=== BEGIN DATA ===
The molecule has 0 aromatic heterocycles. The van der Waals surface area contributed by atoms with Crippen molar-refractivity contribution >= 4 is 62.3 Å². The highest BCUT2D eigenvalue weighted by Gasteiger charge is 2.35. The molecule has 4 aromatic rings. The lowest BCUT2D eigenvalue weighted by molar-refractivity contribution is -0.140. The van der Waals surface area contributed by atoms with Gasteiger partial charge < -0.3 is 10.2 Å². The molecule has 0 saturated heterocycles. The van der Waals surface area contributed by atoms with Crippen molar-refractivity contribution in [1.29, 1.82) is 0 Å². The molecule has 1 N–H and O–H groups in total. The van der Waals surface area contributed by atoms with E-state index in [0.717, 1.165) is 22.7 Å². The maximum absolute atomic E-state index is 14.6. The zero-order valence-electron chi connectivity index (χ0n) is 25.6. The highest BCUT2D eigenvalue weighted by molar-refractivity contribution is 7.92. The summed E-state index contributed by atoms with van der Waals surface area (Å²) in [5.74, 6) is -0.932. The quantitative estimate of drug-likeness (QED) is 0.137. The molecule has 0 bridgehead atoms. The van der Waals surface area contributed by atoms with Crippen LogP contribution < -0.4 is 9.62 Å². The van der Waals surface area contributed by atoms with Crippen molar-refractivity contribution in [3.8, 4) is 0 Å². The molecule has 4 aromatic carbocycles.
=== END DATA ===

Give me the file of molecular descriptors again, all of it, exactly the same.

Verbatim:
The molecule has 0 aromatic heterocycles. The van der Waals surface area contributed by atoms with Crippen molar-refractivity contribution >= 4 is 62.3 Å². The highest BCUT2D eigenvalue weighted by Gasteiger charge is 2.35. The molecule has 4 aromatic rings. The lowest BCUT2D eigenvalue weighted by molar-refractivity contribution is -0.140. The van der Waals surface area contributed by atoms with Gasteiger partial charge < -0.3 is 10.2 Å². The molecule has 0 saturated heterocycles. The van der Waals surface area contributed by atoms with Crippen molar-refractivity contribution in [1.29, 1.82) is 0 Å². The molecule has 1 N–H and O–H groups in total. The van der Waals surface area contributed by atoms with E-state index in [0.717, 1.165) is 22.7 Å². The maximum absolute atomic E-state index is 14.6. The zero-order valence-electron chi connectivity index (χ0n) is 25.6. The highest BCUT2D eigenvalue weighted by molar-refractivity contribution is 7.92. The summed E-state index contributed by atoms with van der Waals surface area (Å²) in [5.74, 6) is -0.932. The quantitative estimate of drug-likeness (QED) is 0.137. The molecule has 0 bridgehead atoms. The van der Waals surface area contributed by atoms with Crippen LogP contribution < -0.4 is 9.62 Å². The van der Waals surface area contributed by atoms with Crippen molar-refractivity contribution in [3.8, 4) is 0 Å². The molecule has 4 aromatic carbocycles.